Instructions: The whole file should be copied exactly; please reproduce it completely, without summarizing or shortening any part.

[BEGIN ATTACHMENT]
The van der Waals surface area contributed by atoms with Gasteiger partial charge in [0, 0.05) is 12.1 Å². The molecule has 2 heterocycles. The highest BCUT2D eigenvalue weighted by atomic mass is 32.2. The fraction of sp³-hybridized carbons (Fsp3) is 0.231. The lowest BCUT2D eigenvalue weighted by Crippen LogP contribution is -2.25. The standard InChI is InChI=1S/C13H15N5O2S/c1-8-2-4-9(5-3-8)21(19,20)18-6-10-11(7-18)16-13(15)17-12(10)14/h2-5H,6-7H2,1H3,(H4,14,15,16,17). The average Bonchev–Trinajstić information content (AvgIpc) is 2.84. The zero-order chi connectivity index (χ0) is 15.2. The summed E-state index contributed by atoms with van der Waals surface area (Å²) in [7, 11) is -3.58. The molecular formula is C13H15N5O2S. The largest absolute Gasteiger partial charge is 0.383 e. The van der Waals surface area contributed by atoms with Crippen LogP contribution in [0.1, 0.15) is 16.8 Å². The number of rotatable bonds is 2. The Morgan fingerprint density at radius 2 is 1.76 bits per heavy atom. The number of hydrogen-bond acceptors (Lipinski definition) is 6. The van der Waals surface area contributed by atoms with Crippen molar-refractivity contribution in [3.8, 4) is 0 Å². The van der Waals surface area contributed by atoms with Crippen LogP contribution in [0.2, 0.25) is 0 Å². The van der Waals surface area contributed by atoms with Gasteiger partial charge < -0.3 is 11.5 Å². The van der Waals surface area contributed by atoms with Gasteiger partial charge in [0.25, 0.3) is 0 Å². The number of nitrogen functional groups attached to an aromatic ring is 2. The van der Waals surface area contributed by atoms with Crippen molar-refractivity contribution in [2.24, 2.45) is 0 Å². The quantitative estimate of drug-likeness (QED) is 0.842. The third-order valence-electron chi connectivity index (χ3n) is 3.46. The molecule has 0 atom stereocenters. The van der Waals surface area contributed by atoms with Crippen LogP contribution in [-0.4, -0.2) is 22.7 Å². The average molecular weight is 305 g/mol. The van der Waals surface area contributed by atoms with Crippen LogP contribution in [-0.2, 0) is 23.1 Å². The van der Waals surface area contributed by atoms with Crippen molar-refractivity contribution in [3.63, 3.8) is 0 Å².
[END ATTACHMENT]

The van der Waals surface area contributed by atoms with Gasteiger partial charge in [0, 0.05) is 12.1 Å². The molecule has 2 heterocycles. The highest BCUT2D eigenvalue weighted by atomic mass is 32.2. The fraction of sp³-hybridized carbons (Fsp3) is 0.231. The lowest BCUT2D eigenvalue weighted by Crippen LogP contribution is -2.25. The standard InChI is InChI=1S/C13H15N5O2S/c1-8-2-4-9(5-3-8)21(19,20)18-6-10-11(7-18)16-13(15)17-12(10)14/h2-5H,6-7H2,1H3,(H4,14,15,16,17). The average Bonchev–Trinajstić information content (AvgIpc) is 2.84. The zero-order chi connectivity index (χ0) is 15.2. The summed E-state index contributed by atoms with van der Waals surface area (Å²) in [7, 11) is -3.58. The molecular formula is C13H15N5O2S. The largest absolute Gasteiger partial charge is 0.383 e. The van der Waals surface area contributed by atoms with Crippen LogP contribution in [0.1, 0.15) is 16.8 Å². The number of rotatable bonds is 2. The Morgan fingerprint density at radius 2 is 1.76 bits per heavy atom. The number of hydrogen-bond acceptors (Lipinski definition) is 6. The van der Waals surface area contributed by atoms with Crippen molar-refractivity contribution in [3.8, 4) is 0 Å². The van der Waals surface area contributed by atoms with Crippen LogP contribution in [0.2, 0.25) is 0 Å². The van der Waals surface area contributed by atoms with Gasteiger partial charge < -0.3 is 11.5 Å². The van der Waals surface area contributed by atoms with Gasteiger partial charge in [0.25, 0.3) is 0 Å². The number of nitrogen functional groups attached to an aromatic ring is 2. The van der Waals surface area contributed by atoms with Crippen molar-refractivity contribution in [2.24, 2.45) is 0 Å². The quantitative estimate of drug-likeness (QED) is 0.842. The third-order valence-electron chi connectivity index (χ3n) is 3.46. The molecule has 0 atom stereocenters. The van der Waals surface area contributed by atoms with Crippen LogP contribution in [-0.4, -0.2) is 22.7 Å². The average molecular weight is 305 g/mol. The van der Waals surface area contributed by atoms with Crippen LogP contribution in [-0.2, 0) is 23.1 Å². The van der Waals surface area contributed by atoms with Crippen molar-refractivity contribution in [3.63, 3.8) is 0 Å².